Tennis Industry magazine


Court Construction & Maintenance Guide: The Hard Facts

With its resistance to cracking, post-tensioned concrete is becoming the go-to choice for tennis courts.

By Mary Helen Sprecher

The tennis industry has changed and evolved, and nowhere is this more evident than on the court itself. New lines and new technologies have certainly grabbed their share of headlines, but the real news may be what’s going on below the surface.

Times were, when it came to hard surfaces, asphalt courts were the standard and could be found in parks, homes, clubs, even in championship arenas. However, as times have changed and oil prices have fluctuated, post-tensioned concrete has been quietly making its move to become the go-to choice. There are many reasons PT concrete courts have been successful, but ask any specialty court contractor and you’ll consistently hear one answer: Properly installed, they won’t crack.

To back up, post-tensioned concrete courts are those that are reinforced by sheathed steel cables within the concrete slab. After the concrete has begun to set and has reached sufficient strength, the cables are tightened and held permanently under stress. The cables exert a tremendous compressive force, holding the pavement at the same tension and guarding against cracking.

Consider the alternative: Asphalt, as a bituminous pavement, is poured and smoothed into a tennis court surface before it is coated. Beneath the coating, the asphalt dries and shrinks as it ages (this is not a flaw in the mix; it is the nature of asphalt). The brittle pavement becomes less resistant to damage and more prone to cracking and crumbling, and areas where freeze-thaw cycles are the norm will see even more of this. As a result, a court that once looked smooth and unblemished might look surprisingly cracked and aged within a comparatively short time.

A ‘Standard’ Technique

Post-tensioned concrete, meanwhile, does not respond to freeze-thaw cycles and will not get brittle in a few years. Even in warmer areas, tennis court contractors are leaning toward this method of construction over other concrete uses.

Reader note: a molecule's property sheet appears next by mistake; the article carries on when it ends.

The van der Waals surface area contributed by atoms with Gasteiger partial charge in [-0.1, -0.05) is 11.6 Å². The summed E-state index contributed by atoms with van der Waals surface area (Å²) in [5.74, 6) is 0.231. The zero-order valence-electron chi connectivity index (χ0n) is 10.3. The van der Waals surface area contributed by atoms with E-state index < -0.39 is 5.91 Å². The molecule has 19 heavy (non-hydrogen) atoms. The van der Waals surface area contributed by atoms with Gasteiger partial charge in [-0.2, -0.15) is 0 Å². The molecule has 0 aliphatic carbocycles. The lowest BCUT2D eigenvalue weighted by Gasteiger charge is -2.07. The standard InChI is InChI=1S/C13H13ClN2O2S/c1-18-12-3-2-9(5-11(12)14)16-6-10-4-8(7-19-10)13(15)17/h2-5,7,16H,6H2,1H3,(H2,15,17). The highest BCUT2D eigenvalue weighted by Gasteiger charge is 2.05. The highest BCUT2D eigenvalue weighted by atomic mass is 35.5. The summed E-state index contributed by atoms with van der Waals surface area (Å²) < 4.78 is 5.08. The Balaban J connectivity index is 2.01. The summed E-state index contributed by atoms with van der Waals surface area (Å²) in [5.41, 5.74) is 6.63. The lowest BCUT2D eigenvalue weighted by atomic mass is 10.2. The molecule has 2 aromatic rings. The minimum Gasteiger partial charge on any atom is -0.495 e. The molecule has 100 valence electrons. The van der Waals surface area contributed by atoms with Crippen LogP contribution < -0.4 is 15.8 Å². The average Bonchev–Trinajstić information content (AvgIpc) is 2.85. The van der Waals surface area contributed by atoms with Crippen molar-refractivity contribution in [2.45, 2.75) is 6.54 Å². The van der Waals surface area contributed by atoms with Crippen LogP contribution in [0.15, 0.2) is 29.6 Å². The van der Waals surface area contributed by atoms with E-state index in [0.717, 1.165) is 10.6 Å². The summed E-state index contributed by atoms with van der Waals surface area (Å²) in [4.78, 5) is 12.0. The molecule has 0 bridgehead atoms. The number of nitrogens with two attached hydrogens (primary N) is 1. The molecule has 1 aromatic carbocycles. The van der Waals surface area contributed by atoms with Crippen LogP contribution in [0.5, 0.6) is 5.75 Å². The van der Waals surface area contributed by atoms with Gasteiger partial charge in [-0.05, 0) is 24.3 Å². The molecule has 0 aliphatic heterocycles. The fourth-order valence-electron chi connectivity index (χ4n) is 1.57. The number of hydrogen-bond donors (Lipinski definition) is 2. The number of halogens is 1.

“Post-tensioned concrete has been a standard tennis-court construction technique in the USTA Southern California section for many years,” says Richard Zaino of Zaino Tennis Courts in Orange, Calif. “We discovered in our earliest experience with engineered post-tension courts that were designed and built due to poor soils conditions, the post-tensioned concrete courts were performing much better than steel rebar-reinforced slabs on good soil conditions. So we took what was given to us by the post-tensioned concrete engineers for specific sites and made this a standard in all our court building.”

Those who have been thinking of replacing their current courts — or adding new ones — likely have plenty of questions. Before you make a decision, though, it’s best to consult with a court contractor. Here is some information to bring with you to the table:

Other factors will influence the design and cost of the project, and the court contractor can help you decide what is important. In addition, court owners and facility managers should be prepared to do their homework in order to make the best decision and get the most out of the project.

Checklist for PT Concrete

David LaSota of D.W. LaSota Engineering of Patton, Pa., offers some advice regarding some items for an owner’s checklist (or perhaps one that should be given to a consultant on the project):

A few other items for the owner’s or consultant’s checklist include:

If it sounds like a lot, well, it’s because post-tensioned concrete construction is a specialized art form. It is not the same as pouring a driveway or a sidewalk, and should not be mistaken as such. It will require specific equipment and expertise.

The reward, however, can be a long-lasting surface that provides enjoyable play with minimal upkeep — for years to come.

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About the Author

Mary Helen Sprecher  is the managing editor of Sports Destinations Management Magazine, a niche business-to-business publication for planners of sports travel events, in addition to being an RSI Contributing Editor. She is the technical writer for the American Sports Builders Association and works as a newspaper reporter in Baltimore City.



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